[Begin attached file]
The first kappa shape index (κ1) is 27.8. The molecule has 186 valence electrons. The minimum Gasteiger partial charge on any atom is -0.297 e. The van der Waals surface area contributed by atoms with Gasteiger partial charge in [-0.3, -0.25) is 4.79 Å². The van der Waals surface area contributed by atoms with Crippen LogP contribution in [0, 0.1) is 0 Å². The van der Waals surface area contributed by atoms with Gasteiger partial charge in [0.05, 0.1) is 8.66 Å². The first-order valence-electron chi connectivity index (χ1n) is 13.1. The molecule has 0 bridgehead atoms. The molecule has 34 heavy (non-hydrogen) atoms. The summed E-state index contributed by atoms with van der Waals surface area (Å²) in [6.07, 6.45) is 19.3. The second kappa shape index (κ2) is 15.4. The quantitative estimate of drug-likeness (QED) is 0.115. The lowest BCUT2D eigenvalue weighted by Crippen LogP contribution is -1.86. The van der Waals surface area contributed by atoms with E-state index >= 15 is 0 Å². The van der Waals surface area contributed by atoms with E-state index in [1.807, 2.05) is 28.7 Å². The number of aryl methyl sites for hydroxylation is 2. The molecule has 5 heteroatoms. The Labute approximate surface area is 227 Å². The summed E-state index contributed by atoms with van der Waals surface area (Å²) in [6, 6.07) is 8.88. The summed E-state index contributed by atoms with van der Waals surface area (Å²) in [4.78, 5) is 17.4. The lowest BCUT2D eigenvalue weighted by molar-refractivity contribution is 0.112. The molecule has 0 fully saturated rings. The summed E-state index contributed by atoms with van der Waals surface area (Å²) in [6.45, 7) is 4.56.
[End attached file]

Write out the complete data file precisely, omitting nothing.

The first kappa shape index (κ1) is 27.8. The molecule has 186 valence electrons. The minimum Gasteiger partial charge on any atom is -0.297 e. The van der Waals surface area contributed by atoms with Gasteiger partial charge in [-0.3, -0.25) is 4.79 Å². The van der Waals surface area contributed by atoms with Crippen LogP contribution in [0, 0.1) is 0 Å². The van der Waals surface area contributed by atoms with Gasteiger partial charge in [0.05, 0.1) is 8.66 Å². The first-order valence-electron chi connectivity index (χ1n) is 13.1. The molecule has 0 bridgehead atoms. The molecule has 34 heavy (non-hydrogen) atoms. The summed E-state index contributed by atoms with van der Waals surface area (Å²) in [6.07, 6.45) is 19.3. The second kappa shape index (κ2) is 15.4. The quantitative estimate of drug-likeness (QED) is 0.115. The lowest BCUT2D eigenvalue weighted by Crippen LogP contribution is -1.86. The van der Waals surface area contributed by atoms with E-state index >= 15 is 0 Å². The van der Waals surface area contributed by atoms with E-state index in [1.807, 2.05) is 28.7 Å². The number of aryl methyl sites for hydroxylation is 2. The molecule has 5 heteroatoms. The Labute approximate surface area is 227 Å². The summed E-state index contributed by atoms with van der Waals surface area (Å²) in [6, 6.07) is 8.88. The summed E-state index contributed by atoms with van der Waals surface area (Å²) in [4.78, 5) is 17.4. The lowest BCUT2D eigenvalue weighted by molar-refractivity contribution is 0.112. The molecule has 0 fully saturated rings. The summed E-state index contributed by atoms with van der Waals surface area (Å²) in [6.45, 7) is 4.56.